Vic Mensa has weighed in heavily on Justin Timberlake‘s response to Jesse Williams’ powerful BET Awards speech on racism, saying that it’s inappropriate for the singer to benefit from parts of black culture while not speaking out about the issues facing black America.
Timberlake had initially tweeted support for Williams’ speech, saying he was “inspired,” but then found extreme criticism online when he said “we are all the same” to a journalist asking him about his own cultural appropriation.
Speaking on The Nightly Show With Larry Wilmore on Wednesday as part of a round table discussion, Mensa said, “Our problem here is that Justin Timberlake himself, you know, is definitely benefiting from using black culture for his sound, his dance moves, his dancers and blowing up off of it. But if you roll down Justin Timberlake’s Twitter for the past two years, which I just did, you see nothing that supports black people when it’s more difficult, when there’s a struggle. With everything that’s going on and everybody that’s been killed by police on camera in the last couple of years, there’s no ‘#BlackLivesMatter,’ there’s no ‘praying for Baltimore,’ there’s no ‘praying for Flint,’ you know, because that’s a dangerous subject for him to touch. And we’re not feeling him being down when it’s beneficial to him and turning a blind eye when it could be dangerous.”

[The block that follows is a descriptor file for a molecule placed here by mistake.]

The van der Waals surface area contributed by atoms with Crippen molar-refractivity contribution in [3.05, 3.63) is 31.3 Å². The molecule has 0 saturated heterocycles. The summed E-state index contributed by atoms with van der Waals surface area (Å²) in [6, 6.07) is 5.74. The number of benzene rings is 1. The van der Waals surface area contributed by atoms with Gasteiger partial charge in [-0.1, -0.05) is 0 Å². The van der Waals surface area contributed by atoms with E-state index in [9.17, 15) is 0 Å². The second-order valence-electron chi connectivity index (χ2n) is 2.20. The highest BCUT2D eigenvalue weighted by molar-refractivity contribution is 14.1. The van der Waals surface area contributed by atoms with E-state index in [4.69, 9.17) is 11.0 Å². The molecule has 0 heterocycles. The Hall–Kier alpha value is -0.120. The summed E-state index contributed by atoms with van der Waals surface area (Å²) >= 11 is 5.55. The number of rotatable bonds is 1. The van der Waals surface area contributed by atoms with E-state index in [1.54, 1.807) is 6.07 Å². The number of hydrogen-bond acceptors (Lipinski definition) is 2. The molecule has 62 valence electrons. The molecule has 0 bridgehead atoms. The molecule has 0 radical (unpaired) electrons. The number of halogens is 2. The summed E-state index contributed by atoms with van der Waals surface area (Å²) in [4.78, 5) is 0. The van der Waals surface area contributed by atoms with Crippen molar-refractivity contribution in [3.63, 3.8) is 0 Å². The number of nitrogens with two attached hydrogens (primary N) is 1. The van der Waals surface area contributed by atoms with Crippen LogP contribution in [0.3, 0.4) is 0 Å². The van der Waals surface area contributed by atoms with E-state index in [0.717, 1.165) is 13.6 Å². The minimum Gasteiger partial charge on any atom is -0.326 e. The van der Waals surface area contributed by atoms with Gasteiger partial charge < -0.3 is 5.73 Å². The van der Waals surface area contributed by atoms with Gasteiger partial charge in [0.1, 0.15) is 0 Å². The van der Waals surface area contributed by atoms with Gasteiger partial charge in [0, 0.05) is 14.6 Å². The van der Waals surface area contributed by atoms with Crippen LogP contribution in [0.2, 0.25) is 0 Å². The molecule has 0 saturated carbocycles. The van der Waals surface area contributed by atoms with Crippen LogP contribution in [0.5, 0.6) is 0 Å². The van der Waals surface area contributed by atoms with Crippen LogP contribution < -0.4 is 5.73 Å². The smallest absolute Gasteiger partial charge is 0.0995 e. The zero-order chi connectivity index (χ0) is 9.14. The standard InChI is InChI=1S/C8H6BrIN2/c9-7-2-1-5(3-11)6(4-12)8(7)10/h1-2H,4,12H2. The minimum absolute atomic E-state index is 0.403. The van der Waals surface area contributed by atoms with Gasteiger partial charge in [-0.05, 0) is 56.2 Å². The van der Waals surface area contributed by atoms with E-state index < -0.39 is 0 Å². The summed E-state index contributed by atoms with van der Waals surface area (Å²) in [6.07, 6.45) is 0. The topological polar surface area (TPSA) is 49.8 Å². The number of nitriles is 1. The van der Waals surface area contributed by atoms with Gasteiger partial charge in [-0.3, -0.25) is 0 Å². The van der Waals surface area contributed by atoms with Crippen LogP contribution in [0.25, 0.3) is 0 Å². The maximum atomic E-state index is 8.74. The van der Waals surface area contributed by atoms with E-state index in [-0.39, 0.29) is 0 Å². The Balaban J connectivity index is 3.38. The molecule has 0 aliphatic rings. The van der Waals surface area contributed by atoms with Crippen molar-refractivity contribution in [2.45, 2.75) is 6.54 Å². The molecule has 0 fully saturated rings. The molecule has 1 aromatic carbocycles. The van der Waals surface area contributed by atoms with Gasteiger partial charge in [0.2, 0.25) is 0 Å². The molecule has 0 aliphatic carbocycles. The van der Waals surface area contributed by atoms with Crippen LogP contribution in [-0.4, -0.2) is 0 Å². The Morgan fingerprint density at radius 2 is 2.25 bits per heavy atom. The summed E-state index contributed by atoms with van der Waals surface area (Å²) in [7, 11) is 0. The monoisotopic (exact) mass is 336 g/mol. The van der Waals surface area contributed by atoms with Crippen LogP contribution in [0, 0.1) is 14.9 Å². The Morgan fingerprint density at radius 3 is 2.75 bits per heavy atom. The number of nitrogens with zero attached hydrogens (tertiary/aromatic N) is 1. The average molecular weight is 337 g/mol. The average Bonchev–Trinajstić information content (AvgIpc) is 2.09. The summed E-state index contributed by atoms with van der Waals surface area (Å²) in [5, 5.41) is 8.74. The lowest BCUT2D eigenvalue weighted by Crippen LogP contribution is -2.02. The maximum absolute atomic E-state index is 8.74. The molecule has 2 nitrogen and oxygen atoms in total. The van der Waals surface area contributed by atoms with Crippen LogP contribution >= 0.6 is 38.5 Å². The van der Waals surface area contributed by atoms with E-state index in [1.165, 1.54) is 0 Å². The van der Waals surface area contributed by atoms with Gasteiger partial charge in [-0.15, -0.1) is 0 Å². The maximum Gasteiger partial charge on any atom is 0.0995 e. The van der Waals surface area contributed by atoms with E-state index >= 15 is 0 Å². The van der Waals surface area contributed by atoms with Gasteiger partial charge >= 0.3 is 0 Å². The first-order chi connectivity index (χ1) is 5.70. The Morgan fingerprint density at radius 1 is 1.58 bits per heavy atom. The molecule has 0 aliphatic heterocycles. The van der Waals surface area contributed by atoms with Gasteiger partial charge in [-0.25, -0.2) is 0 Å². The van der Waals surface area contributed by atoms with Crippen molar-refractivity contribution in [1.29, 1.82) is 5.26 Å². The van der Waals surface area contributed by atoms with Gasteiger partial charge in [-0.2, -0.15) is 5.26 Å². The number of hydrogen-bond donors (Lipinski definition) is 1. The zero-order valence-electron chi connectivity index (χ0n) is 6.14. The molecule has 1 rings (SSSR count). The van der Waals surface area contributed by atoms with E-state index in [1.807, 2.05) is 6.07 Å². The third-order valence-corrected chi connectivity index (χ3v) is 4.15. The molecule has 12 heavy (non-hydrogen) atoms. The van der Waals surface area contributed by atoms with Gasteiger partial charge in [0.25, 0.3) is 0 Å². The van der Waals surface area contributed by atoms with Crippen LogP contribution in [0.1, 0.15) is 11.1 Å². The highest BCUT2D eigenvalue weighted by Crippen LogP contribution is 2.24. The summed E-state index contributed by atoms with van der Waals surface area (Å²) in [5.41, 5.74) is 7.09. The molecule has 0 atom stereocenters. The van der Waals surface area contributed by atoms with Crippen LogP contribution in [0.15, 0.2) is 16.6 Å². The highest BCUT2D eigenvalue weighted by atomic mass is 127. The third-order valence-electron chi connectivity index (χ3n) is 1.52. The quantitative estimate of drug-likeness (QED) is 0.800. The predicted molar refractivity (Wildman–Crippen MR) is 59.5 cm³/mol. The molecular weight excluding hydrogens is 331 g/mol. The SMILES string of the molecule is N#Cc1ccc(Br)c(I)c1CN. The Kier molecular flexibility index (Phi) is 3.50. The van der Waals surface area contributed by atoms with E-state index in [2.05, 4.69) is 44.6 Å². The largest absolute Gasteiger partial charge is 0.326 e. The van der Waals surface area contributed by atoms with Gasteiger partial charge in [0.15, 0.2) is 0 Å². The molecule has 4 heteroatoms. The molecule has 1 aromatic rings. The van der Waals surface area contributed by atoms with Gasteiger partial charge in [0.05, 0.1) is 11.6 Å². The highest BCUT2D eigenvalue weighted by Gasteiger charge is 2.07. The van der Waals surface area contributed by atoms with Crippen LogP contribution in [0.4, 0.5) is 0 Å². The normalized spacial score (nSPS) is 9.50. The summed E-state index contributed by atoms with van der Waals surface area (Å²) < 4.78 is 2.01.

Later, when it was asked whether the excitement around Timberlake’s comments was strictly a Twitter beef, Mensa said, “Twitter is just representing what people are thinking, that’s where we can stream of conscious represent ourselves. People are tired of at this point of just being used.”
Mensa clarified his statements in a tweet posted Thursday (June 30), saying he was not trying to “bash” the “Can’t Stop the Feeling” singer. He wrote, “I was just shedding some light on the idea of cultural appropriation.”
Watch the Nightly Show panel here with Mensa’s tweet below:
My statements on @TheNightlyShow were not to bash Justin timberlake. I was just shedding some light on the idea of cultural appropriation
— still alive (@VicMensa) June 30, 2016